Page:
I’m sure that the title of έφορος for the head of a regional archaeological department was motivated by the word’s antiquity. It’s hard to imagine that it wasn’t, and that corresponds to the desire to forge the “link with the ancient past” that Herzfeld refers to. Indeed, early in the history of the Greek state, the creation of a purified Greek language (Katharevousa) was extremely important (this too is well-covered by Hanink). But this purified Greek wasn’t the same as ancient Greek; it was equally built up from modern European languages, especially French. And it was crucially important to the image of Greece, internally and externally. As Herzfeld writes (1987: 52):

Katharevousa would be the means of liberating the Greeks, not only from the cultural corruption that was the legacy of the Turkocracy, but also from the shackles of their humiliatingly dependent status in the European community.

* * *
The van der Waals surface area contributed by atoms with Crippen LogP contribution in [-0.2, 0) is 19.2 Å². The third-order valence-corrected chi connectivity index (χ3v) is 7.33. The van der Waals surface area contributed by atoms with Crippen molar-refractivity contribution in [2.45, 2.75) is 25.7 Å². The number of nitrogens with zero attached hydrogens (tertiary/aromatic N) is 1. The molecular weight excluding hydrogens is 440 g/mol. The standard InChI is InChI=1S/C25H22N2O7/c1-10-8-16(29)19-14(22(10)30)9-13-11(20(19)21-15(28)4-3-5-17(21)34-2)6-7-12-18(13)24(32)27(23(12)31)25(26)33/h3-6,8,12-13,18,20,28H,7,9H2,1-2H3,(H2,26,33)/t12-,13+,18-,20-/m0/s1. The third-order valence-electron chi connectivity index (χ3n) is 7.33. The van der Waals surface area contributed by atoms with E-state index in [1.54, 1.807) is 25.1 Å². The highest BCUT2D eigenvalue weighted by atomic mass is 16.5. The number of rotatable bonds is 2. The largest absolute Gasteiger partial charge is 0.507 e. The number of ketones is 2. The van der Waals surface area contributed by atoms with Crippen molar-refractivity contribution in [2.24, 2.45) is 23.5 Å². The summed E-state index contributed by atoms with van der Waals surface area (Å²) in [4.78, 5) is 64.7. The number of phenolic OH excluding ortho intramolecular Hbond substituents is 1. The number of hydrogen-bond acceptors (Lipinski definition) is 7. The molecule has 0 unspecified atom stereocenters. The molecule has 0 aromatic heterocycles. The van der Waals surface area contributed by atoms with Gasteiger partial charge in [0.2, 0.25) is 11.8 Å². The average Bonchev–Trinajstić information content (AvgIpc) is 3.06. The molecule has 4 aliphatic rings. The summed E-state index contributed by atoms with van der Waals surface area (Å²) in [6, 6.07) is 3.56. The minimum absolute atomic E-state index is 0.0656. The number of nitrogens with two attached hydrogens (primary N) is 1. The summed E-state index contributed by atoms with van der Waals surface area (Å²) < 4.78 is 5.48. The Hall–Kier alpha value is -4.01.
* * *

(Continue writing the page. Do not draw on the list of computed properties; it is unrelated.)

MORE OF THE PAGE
This linguistic link to antiquity, then, well illustrates the bind of being Greek. “Cute,” then, for me at least, was rubbing salt in the wound. It pointed to the inevitable failure of the attempt at Greek linguistic liberation and to both sources of the Greek inferiority complex.

I hope that this too-personal post doesn’t divert attention from my intention, which was to reflect on what I think is a remarkable book. Hanink richly traces the contours of the issues I’ve mentioned here (and many more), sensitively and perceptively, and shows the reader how they played out through much of Greek history, from the 5th century to the present day. It really should be required reading for anyone who’s interested in Greece, past, present or future.